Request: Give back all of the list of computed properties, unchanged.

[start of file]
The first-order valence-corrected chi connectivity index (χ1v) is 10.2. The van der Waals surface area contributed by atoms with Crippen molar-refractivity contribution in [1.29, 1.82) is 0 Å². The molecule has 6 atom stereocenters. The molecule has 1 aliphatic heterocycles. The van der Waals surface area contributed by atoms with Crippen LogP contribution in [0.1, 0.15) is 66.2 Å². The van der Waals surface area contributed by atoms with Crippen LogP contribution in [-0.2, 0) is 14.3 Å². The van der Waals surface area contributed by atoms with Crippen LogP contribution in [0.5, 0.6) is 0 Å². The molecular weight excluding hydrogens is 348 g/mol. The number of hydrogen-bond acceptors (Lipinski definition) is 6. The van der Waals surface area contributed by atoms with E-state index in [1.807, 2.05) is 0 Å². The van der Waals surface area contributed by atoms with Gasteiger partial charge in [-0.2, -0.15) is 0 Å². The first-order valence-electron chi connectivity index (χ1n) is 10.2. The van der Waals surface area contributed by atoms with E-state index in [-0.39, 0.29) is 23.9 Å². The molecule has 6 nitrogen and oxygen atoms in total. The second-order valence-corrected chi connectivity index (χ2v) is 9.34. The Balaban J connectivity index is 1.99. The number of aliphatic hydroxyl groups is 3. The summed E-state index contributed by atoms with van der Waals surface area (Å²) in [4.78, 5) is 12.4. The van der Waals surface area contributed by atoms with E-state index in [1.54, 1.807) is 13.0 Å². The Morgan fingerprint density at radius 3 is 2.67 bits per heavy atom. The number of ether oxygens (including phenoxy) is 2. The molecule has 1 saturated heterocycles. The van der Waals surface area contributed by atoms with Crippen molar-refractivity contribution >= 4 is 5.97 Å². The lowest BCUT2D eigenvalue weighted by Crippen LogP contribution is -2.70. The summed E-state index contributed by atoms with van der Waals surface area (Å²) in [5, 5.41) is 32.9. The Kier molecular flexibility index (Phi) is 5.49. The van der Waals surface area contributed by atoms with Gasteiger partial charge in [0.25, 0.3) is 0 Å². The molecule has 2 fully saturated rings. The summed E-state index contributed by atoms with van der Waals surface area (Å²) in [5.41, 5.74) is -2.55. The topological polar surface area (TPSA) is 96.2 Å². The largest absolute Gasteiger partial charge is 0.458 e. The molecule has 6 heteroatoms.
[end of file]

The first-order valence-corrected chi connectivity index (χ1v) is 10.2. The van der Waals surface area contributed by atoms with Crippen molar-refractivity contribution in [1.29, 1.82) is 0 Å². The molecule has 6 atom stereocenters. The molecule has 1 aliphatic heterocycles. The van der Waals surface area contributed by atoms with Crippen LogP contribution in [0.1, 0.15) is 66.2 Å². The van der Waals surface area contributed by atoms with Crippen LogP contribution in [-0.2, 0) is 14.3 Å². The van der Waals surface area contributed by atoms with Crippen LogP contribution in [0.5, 0.6) is 0 Å². The molecular weight excluding hydrogens is 348 g/mol. The number of hydrogen-bond acceptors (Lipinski definition) is 6. The van der Waals surface area contributed by atoms with E-state index in [1.807, 2.05) is 0 Å². The van der Waals surface area contributed by atoms with Gasteiger partial charge in [-0.2, -0.15) is 0 Å². The first-order valence-electron chi connectivity index (χ1n) is 10.2. The van der Waals surface area contributed by atoms with E-state index in [-0.39, 0.29) is 23.9 Å². The molecule has 6 nitrogen and oxygen atoms in total. The second-order valence-corrected chi connectivity index (χ2v) is 9.34. The Balaban J connectivity index is 1.99. The number of aliphatic hydroxyl groups is 3. The summed E-state index contributed by atoms with van der Waals surface area (Å²) in [4.78, 5) is 12.4. The van der Waals surface area contributed by atoms with E-state index in [1.54, 1.807) is 13.0 Å². The Morgan fingerprint density at radius 3 is 2.67 bits per heavy atom. The number of ether oxygens (including phenoxy) is 2. The molecule has 1 saturated heterocycles. The van der Waals surface area contributed by atoms with Crippen molar-refractivity contribution >= 4 is 5.97 Å². The lowest BCUT2D eigenvalue weighted by Crippen LogP contribution is -2.70. The summed E-state index contributed by atoms with van der Waals surface area (Å²) in [5, 5.41) is 32.9. The Kier molecular flexibility index (Phi) is 5.49. The van der Waals surface area contributed by atoms with Gasteiger partial charge in [0.25, 0.3) is 0 Å². The molecule has 2 fully saturated rings. The summed E-state index contributed by atoms with van der Waals surface area (Å²) in [5.41, 5.74) is -2.55. The topological polar surface area (TPSA) is 96.2 Å². The largest absolute Gasteiger partial charge is 0.458 e. The molecule has 6 heteroatoms.